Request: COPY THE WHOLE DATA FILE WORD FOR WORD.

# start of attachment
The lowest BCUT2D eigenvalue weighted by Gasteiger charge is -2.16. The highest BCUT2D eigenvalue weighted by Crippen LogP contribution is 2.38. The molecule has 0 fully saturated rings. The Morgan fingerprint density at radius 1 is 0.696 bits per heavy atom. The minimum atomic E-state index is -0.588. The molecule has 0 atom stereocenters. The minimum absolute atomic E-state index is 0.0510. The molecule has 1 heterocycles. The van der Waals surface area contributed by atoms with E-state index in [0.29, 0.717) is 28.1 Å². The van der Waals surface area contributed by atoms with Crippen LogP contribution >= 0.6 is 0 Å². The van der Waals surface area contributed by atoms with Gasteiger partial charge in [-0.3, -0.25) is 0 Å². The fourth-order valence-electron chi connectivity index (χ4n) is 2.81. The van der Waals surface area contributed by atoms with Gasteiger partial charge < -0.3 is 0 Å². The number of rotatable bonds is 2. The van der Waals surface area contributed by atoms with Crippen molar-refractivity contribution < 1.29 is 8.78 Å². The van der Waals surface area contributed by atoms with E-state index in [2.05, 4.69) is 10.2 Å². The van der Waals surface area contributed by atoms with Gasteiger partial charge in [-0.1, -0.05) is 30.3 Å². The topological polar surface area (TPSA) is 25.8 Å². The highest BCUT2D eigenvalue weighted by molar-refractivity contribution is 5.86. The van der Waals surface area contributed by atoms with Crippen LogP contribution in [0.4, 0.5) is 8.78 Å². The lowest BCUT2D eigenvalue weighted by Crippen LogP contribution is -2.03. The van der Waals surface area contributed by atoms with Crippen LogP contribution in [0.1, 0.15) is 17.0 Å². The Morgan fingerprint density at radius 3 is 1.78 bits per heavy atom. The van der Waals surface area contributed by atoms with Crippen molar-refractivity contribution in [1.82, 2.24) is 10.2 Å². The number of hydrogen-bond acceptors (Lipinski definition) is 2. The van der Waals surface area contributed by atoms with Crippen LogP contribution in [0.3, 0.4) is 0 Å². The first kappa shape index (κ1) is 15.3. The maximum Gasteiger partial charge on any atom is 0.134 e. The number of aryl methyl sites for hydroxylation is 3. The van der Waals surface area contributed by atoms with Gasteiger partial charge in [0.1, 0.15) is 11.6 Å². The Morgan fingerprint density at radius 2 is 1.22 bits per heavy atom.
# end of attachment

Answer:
The lowest BCUT2D eigenvalue weighted by Gasteiger charge is -2.16. The highest BCUT2D eigenvalue weighted by Crippen LogP contribution is 2.38. The molecule has 0 fully saturated rings. The Morgan fingerprint density at radius 1 is 0.696 bits per heavy atom. The minimum atomic E-state index is -0.588. The molecule has 0 atom stereocenters. The minimum absolute atomic E-state index is 0.0510. The molecule has 1 heterocycles. The van der Waals surface area contributed by atoms with E-state index in [0.29, 0.717) is 28.1 Å². The van der Waals surface area contributed by atoms with Crippen LogP contribution >= 0.6 is 0 Å². The van der Waals surface area contributed by atoms with Gasteiger partial charge in [-0.3, -0.25) is 0 Å². The fourth-order valence-electron chi connectivity index (χ4n) is 2.81. The van der Waals surface area contributed by atoms with Gasteiger partial charge < -0.3 is 0 Å². The number of rotatable bonds is 2. The van der Waals surface area contributed by atoms with Crippen molar-refractivity contribution < 1.29 is 8.78 Å². The van der Waals surface area contributed by atoms with E-state index in [2.05, 4.69) is 10.2 Å². The van der Waals surface area contributed by atoms with Gasteiger partial charge in [-0.1, -0.05) is 30.3 Å². The topological polar surface area (TPSA) is 25.8 Å². The highest BCUT2D eigenvalue weighted by molar-refractivity contribution is 5.86. The van der Waals surface area contributed by atoms with Crippen LogP contribution in [0.4, 0.5) is 8.78 Å². The lowest BCUT2D eigenvalue weighted by Crippen LogP contribution is -2.03. The van der Waals surface area contributed by atoms with Crippen LogP contribution in [0.1, 0.15) is 17.0 Å². The Morgan fingerprint density at radius 3 is 1.78 bits per heavy atom. The van der Waals surface area contributed by atoms with Crippen molar-refractivity contribution in [1.82, 2.24) is 10.2 Å². The number of hydrogen-bond acceptors (Lipinski definition) is 2. The van der Waals surface area contributed by atoms with Crippen LogP contribution in [0.3, 0.4) is 0 Å². The first kappa shape index (κ1) is 15.3. The maximum Gasteiger partial charge on any atom is 0.134 e. The number of aryl methyl sites for hydroxylation is 3. The van der Waals surface area contributed by atoms with Gasteiger partial charge in [0.1, 0.15) is 11.6 Å². The Morgan fingerprint density at radius 2 is 1.22 bits per heavy atom.